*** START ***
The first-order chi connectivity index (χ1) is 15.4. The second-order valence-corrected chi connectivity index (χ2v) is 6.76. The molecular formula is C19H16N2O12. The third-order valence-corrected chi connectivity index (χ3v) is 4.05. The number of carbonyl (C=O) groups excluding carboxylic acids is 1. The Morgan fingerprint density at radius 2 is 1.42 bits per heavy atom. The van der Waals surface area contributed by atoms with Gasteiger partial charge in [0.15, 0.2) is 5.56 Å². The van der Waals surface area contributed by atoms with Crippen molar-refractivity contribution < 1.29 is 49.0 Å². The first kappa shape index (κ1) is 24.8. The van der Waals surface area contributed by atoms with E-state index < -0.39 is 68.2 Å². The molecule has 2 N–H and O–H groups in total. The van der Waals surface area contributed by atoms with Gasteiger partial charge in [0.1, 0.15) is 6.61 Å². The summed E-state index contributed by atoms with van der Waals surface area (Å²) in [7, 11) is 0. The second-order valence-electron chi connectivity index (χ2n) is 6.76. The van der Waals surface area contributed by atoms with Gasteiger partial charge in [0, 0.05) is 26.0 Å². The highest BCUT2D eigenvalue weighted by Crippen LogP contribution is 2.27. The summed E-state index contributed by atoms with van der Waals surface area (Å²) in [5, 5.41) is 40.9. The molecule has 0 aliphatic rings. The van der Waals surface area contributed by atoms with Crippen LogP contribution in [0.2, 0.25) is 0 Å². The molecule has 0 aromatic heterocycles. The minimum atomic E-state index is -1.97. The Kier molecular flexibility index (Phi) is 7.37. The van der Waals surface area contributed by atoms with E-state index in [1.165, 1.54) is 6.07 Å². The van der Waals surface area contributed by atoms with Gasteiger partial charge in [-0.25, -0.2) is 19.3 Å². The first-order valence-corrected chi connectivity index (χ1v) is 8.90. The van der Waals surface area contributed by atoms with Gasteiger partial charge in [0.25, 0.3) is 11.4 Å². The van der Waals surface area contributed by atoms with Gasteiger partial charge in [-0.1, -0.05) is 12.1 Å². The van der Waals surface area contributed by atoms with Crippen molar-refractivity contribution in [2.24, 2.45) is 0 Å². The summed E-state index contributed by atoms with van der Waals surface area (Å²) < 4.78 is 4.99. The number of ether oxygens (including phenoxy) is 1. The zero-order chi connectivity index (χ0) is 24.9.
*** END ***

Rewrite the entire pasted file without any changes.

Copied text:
The first-order chi connectivity index (χ1) is 15.4. The second-order valence-corrected chi connectivity index (χ2v) is 6.76. The molecular formula is C19H16N2O12. The third-order valence-corrected chi connectivity index (χ3v) is 4.05. The number of carbonyl (C=O) groups excluding carboxylic acids is 1. The Morgan fingerprint density at radius 2 is 1.42 bits per heavy atom. The van der Waals surface area contributed by atoms with Gasteiger partial charge in [0.15, 0.2) is 5.56 Å². The van der Waals surface area contributed by atoms with Crippen molar-refractivity contribution < 1.29 is 49.0 Å². The first kappa shape index (κ1) is 24.8. The van der Waals surface area contributed by atoms with E-state index < -0.39 is 68.2 Å². The molecule has 2 N–H and O–H groups in total. The van der Waals surface area contributed by atoms with Gasteiger partial charge in [0.1, 0.15) is 6.61 Å². The summed E-state index contributed by atoms with van der Waals surface area (Å²) in [7, 11) is 0. The second-order valence-electron chi connectivity index (χ2n) is 6.76. The van der Waals surface area contributed by atoms with Gasteiger partial charge in [0, 0.05) is 26.0 Å². The highest BCUT2D eigenvalue weighted by Crippen LogP contribution is 2.27. The summed E-state index contributed by atoms with van der Waals surface area (Å²) in [5, 5.41) is 40.9. The molecule has 0 aliphatic rings. The van der Waals surface area contributed by atoms with Crippen LogP contribution in [0.2, 0.25) is 0 Å². The molecule has 0 aromatic heterocycles. The minimum atomic E-state index is -1.97. The Kier molecular flexibility index (Phi) is 7.37. The van der Waals surface area contributed by atoms with E-state index in [1.165, 1.54) is 6.07 Å². The van der Waals surface area contributed by atoms with Gasteiger partial charge in [-0.25, -0.2) is 19.3 Å². The first-order valence-corrected chi connectivity index (χ1v) is 8.90. The van der Waals surface area contributed by atoms with Gasteiger partial charge in [0.25, 0.3) is 11.4 Å². The van der Waals surface area contributed by atoms with Gasteiger partial charge in [-0.1, -0.05) is 12.1 Å². The van der Waals surface area contributed by atoms with Crippen molar-refractivity contribution in [2.24, 2.45) is 0 Å². The summed E-state index contributed by atoms with van der Waals surface area (Å²) < 4.78 is 4.99. The number of ether oxygens (including phenoxy) is 1. The zero-order chi connectivity index (χ0) is 24.9.